Specification Made Simple: Multiple Dimensions
Next, let's look at an instance where we specify more than one dimension to retrieve a value, picking up where we left off with the last example.
Drag the Store dimension to the row axis, replacing the Measures dimension (see Figure 10).
Figure 10 The Store dimension replaces the Measures dimension (contracted view).
Highlight MyCalcMem2 in the Calculated Members folder of the Budget cube.
Select the Value property MyCalcMem.
Type the tuple shown below:
([Net Income], [Mexico])
Press Enter. Figure 11 shows the data viewing pane.
Figure 11 The tuple at work in the calculated member.
The total for the Mexican locations' Net Income (or, as explained earlier, the Total Expenses, as no Revenues amounts are stored in the Budget cube) appears in every cell of the MyCalcMem2 row. In addition to the two dimensions that we specified (Net Income and Mexico), our tuple implicitly used the current member to satisfy its requirements for the identification of the other dimensions' members (the coordinates for the cell/value that the tuple defines).
Select the Parent dimension of calculated member MyCalcMem2.
Select the Account dimension from the drop-down list.
Drag the Measures dimension to the row axis, replacing the Store dimension. See Figure 12 for the result.
Figure 12 The tuple value doesn't change (contracted view).
The MyCalcMem2 column shows the Net Income figure for the Mexican stores, even though the Mexico dimension has been removed from the grid.
Select Canada in the filter field for the Store dimension at the top of the data viewing pane (see Figure 13).
Figure 13 The tuple value remains, even with the Canada filter applied (contracted view).
MyCalcMem2 retains the tuple value of ([Net Income], [Mexico]) even when the Canada filter is in place for the result set. This makes it obvious that the tuple with the member [Mexico] overrides the current member for the Store dimension.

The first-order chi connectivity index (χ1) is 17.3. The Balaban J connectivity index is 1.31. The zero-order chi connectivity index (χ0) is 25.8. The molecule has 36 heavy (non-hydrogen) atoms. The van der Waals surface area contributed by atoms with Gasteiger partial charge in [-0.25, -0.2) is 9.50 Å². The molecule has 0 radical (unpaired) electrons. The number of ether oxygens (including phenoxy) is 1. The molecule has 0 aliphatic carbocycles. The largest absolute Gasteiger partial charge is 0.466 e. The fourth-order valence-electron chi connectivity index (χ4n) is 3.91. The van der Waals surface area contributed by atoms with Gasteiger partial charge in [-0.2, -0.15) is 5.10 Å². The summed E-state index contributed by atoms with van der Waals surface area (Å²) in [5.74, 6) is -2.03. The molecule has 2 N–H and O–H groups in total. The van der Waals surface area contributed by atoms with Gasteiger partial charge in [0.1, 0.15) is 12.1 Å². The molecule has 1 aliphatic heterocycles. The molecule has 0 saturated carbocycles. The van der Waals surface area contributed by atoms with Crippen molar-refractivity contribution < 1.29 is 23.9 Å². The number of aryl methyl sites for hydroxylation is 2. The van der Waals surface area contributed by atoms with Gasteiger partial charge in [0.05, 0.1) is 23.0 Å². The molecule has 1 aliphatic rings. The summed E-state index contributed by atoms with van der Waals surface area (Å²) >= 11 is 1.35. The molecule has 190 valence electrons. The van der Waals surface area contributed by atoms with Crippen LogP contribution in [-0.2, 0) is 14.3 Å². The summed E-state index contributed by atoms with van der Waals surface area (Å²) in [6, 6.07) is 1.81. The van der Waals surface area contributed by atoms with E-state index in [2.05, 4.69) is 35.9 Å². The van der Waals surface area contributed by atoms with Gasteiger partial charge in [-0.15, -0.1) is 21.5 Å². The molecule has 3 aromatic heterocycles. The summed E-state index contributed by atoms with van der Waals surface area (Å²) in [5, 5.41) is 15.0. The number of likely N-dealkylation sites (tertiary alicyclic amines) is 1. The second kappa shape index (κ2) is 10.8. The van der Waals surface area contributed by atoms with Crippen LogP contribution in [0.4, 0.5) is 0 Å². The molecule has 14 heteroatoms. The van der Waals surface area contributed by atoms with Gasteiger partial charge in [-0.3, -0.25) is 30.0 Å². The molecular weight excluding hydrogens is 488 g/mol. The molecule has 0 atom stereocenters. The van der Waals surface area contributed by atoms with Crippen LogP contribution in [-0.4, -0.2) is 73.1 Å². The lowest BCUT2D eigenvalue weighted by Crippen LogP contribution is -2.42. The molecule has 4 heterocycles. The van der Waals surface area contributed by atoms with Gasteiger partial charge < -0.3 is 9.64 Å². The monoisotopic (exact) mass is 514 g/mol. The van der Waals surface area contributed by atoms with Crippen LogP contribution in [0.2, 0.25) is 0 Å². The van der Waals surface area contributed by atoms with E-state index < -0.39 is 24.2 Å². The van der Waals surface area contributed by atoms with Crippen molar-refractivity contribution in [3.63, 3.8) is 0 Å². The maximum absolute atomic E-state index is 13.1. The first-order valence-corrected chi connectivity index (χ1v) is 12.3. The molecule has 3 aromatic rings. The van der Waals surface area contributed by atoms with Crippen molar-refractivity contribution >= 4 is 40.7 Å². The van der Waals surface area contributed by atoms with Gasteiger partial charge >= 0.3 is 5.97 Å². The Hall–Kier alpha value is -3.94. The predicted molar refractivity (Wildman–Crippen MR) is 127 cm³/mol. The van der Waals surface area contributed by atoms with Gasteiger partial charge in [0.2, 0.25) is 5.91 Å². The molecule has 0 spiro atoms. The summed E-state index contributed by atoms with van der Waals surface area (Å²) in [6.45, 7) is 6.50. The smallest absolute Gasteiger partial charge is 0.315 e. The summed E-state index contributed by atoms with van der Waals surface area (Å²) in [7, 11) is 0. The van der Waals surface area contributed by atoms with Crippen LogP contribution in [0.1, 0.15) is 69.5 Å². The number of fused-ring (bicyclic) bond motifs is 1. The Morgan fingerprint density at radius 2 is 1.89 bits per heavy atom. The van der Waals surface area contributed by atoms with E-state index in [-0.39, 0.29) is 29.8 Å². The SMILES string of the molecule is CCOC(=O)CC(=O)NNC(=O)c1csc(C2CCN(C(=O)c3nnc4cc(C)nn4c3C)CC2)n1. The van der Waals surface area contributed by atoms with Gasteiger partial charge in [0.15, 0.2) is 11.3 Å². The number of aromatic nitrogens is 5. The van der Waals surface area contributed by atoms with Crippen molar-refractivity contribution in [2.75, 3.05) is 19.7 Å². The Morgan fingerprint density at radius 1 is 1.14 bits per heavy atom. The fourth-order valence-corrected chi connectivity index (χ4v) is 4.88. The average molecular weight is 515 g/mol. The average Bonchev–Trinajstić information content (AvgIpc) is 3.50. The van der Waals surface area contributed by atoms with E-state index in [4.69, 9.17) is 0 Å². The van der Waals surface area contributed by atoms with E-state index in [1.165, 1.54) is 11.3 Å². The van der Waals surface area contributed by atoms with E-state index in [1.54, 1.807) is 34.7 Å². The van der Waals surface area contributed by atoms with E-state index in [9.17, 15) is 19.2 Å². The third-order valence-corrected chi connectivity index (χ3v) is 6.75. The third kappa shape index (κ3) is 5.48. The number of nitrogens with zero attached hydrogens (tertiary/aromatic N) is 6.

Change the Value property for the MyCalcMem2 calculated member to the following:
([Net Income], [Mexico])- ([Net Income], [Canada])
Compare the result set to Figure 14.
Figure 14 The expression renders the difference as expected (contracted view).
Suppose we want to quantify the difference in Net Income between Mexico and Canada. The above expression calculates the difference and returns the amount in MyCalcMem2 above. This is a simple illustration of the way that we can specify more than one tuple in a given expression. We can check the answer simply by looking up the totals for Mexico and Canada, and performing the math independently. When we determine the difference in this way, the figure delivered by MDX (-761,869.84) agrees with the independent calculation (the difference between -29,052.00 and -790,921.84). We obtain the difference regardless of the presence of conflicting filters in the top of the data viewing pane, because explicitly specified dimensions override.
As stated earlier, we'll commonly use MDX expressions that are made up of multiple independent values (in the form of tuples) combined by an operator. The opportunities are great within the realm of multidimensional analysis, and MDX stands ready as the tool of analytical choice!